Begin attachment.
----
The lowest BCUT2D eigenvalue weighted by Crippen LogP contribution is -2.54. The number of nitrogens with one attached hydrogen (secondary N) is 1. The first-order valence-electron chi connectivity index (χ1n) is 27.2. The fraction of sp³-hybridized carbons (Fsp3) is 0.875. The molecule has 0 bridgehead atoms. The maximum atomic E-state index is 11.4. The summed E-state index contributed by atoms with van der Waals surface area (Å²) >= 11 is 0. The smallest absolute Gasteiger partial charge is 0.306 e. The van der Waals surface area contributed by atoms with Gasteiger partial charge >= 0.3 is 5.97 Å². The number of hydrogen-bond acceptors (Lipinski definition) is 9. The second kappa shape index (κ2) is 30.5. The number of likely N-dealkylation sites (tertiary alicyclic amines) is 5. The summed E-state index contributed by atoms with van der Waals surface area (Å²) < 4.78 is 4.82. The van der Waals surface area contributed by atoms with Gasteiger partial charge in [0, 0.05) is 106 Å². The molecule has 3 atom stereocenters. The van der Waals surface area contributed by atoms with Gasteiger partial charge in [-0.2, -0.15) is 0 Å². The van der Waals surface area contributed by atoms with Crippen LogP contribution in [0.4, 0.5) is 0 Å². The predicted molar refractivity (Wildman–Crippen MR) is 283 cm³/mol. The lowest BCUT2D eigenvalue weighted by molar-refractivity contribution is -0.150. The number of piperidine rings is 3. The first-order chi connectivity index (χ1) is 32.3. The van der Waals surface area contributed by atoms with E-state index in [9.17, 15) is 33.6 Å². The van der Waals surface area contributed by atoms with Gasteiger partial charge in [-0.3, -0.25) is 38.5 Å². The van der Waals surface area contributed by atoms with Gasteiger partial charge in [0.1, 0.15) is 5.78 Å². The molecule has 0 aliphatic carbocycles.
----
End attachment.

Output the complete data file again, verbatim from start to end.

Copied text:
The lowest BCUT2D eigenvalue weighted by Crippen LogP contribution is -2.54. The number of nitrogens with one attached hydrogen (secondary N) is 1. The first-order valence-electron chi connectivity index (χ1n) is 27.2. The fraction of sp³-hybridized carbons (Fsp3) is 0.875. The molecule has 0 bridgehead atoms. The maximum atomic E-state index is 11.4. The summed E-state index contributed by atoms with van der Waals surface area (Å²) >= 11 is 0. The smallest absolute Gasteiger partial charge is 0.306 e. The van der Waals surface area contributed by atoms with Gasteiger partial charge >= 0.3 is 5.97 Å². The number of hydrogen-bond acceptors (Lipinski definition) is 9. The second kappa shape index (κ2) is 30.5. The number of likely N-dealkylation sites (tertiary alicyclic amines) is 5. The summed E-state index contributed by atoms with van der Waals surface area (Å²) < 4.78 is 4.82. The van der Waals surface area contributed by atoms with Gasteiger partial charge in [0, 0.05) is 106 Å². The molecule has 3 atom stereocenters. The van der Waals surface area contributed by atoms with Gasteiger partial charge in [-0.2, -0.15) is 0 Å². The van der Waals surface area contributed by atoms with Crippen LogP contribution in [0.4, 0.5) is 0 Å². The predicted molar refractivity (Wildman–Crippen MR) is 283 cm³/mol. The lowest BCUT2D eigenvalue weighted by molar-refractivity contribution is -0.150. The number of piperidine rings is 3. The first-order chi connectivity index (χ1) is 32.3. The van der Waals surface area contributed by atoms with E-state index in [9.17, 15) is 33.6 Å². The van der Waals surface area contributed by atoms with Gasteiger partial charge in [-0.3, -0.25) is 38.5 Å². The van der Waals surface area contributed by atoms with Gasteiger partial charge in [0.1, 0.15) is 5.78 Å². The molecule has 0 aliphatic carbocycles.